How the new EU energy efficiency labelling for household appliances will look like as of 1st March 2021

We have to buy an appliance, for example a washing machine. We go to the shop and see a display of A+++, A++, A+, A, B products. With so many positives on the label, it is more complicated for us to make a product decision based on energy efficiency. That is why from the 1st March 2021 in the European Union there will be new energy efficiency labelling for a number of household appliances.

And what will the new label look like?

The new classification will go from A to G under a new, stricter and more transparent calculation methodology. This means that the current A+++, A++ and A+ categories will disappear and initially there will not be any appliances with a higher category, i.e. A.

Furthermore, the label will incorporate a QR code that will allow consumers to obtain additional, official product information.

Likewise, at the bottom of the label will be placed the annual energy consumption and graphic iconography is introduced to provide more information about the product, such as water consumption (in litres per cycle), load capacity (in kilograms) or noise emission (in decibels, and from A to D).

A digital database is also implemented for new products to be introduced in the EU. This will allow for greater transparency and market facilitation by local authorities.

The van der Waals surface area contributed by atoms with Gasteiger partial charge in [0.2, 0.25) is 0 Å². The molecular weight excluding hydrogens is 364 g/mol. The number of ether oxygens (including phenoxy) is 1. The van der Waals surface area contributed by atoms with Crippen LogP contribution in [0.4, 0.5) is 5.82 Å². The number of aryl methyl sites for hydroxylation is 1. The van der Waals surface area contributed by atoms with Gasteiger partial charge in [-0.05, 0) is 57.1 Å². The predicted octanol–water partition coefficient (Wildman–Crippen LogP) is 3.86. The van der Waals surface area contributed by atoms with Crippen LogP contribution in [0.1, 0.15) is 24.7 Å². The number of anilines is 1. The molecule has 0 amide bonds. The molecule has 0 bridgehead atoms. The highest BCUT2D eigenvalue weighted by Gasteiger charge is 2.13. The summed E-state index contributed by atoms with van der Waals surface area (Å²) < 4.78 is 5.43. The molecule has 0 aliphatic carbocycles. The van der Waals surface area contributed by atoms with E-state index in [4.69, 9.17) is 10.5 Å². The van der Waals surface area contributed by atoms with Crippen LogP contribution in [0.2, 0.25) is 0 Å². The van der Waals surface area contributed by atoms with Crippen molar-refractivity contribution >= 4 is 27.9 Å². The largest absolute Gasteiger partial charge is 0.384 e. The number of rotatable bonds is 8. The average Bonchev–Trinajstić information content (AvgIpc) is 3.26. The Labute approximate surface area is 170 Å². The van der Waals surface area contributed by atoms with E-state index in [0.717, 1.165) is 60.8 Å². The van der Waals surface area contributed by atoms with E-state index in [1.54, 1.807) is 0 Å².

Which appliances are affected?

According to the directive, 6 groups of household appliances will be affected:

  • dishwashers
  • washing machines and washer-driers
  • refrigerators, including wine storage fridges
  • lighting (light bulbs, lamps, etc.)
  • electronic displays, including televisions monitors and digital signage displays
  • refrigerating appliances also known as “commercial fridges” used in shops and vending machines

Not only will it be implemented in new devices, but all existing products will be re-scaled under the new labelling.

Why is new labelling being implemented?

The current labelling category was implemented in 1995. At that time, most household appliances were in the E, F or G range. However, in recent years, technological development has been such that the “least efficient” appliance is A cathegory.

From the consumer’s point of view it was no longer enlightening to make a choice on the basis of efficiency. To facilitate this, the EU has developed this new classification.

But it is not only a question of trade and greater transparency and coherence in the market, it is also a very effective way of being able to achieve climate targets.

Energy savings with the implementation of this new labelling are estimated to be 38 TWh by 2030, which is equivalent to the annual electricity consumption of Hungary. This could imply savings of around 40 kt of CO2 equivalent.

In other words, it not only updates the classification requirements, but is also in line with European policies to fight against climate change.

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